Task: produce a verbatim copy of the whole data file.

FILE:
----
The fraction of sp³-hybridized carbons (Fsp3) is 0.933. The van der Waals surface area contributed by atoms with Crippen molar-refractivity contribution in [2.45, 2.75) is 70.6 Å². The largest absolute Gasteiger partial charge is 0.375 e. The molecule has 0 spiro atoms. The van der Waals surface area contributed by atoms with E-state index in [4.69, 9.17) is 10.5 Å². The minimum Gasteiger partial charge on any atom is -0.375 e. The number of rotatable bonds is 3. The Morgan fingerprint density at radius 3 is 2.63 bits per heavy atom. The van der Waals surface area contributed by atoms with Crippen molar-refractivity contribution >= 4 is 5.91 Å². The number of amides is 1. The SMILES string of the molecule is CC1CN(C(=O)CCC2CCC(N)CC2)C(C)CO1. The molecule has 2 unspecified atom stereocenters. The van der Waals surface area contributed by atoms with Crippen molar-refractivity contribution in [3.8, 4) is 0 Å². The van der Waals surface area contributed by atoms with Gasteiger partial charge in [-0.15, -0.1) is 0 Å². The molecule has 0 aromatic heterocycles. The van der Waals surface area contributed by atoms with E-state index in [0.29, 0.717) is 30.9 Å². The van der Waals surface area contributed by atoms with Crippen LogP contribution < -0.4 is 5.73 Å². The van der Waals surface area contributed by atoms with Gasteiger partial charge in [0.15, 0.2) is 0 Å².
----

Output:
The fraction of sp³-hybridized carbons (Fsp3) is 0.933. The van der Waals surface area contributed by atoms with Crippen molar-refractivity contribution in [2.45, 2.75) is 70.6 Å². The largest absolute Gasteiger partial charge is 0.375 e. The molecule has 0 spiro atoms. The van der Waals surface area contributed by atoms with E-state index in [4.69, 9.17) is 10.5 Å². The minimum Gasteiger partial charge on any atom is -0.375 e. The number of rotatable bonds is 3. The Morgan fingerprint density at radius 3 is 2.63 bits per heavy atom. The van der Waals surface area contributed by atoms with Crippen molar-refractivity contribution >= 4 is 5.91 Å². The number of amides is 1. The SMILES string of the molecule is CC1CN(C(=O)CCC2CCC(N)CC2)C(C)CO1. The molecule has 2 unspecified atom stereocenters. The van der Waals surface area contributed by atoms with Crippen molar-refractivity contribution in [3.8, 4) is 0 Å². The van der Waals surface area contributed by atoms with Gasteiger partial charge in [-0.15, -0.1) is 0 Å². The molecule has 0 aromatic heterocycles. The van der Waals surface area contributed by atoms with E-state index in [0.29, 0.717) is 30.9 Å². The van der Waals surface area contributed by atoms with Crippen LogP contribution < -0.4 is 5.73 Å². The van der Waals surface area contributed by atoms with Gasteiger partial charge in [0.15, 0.2) is 0 Å².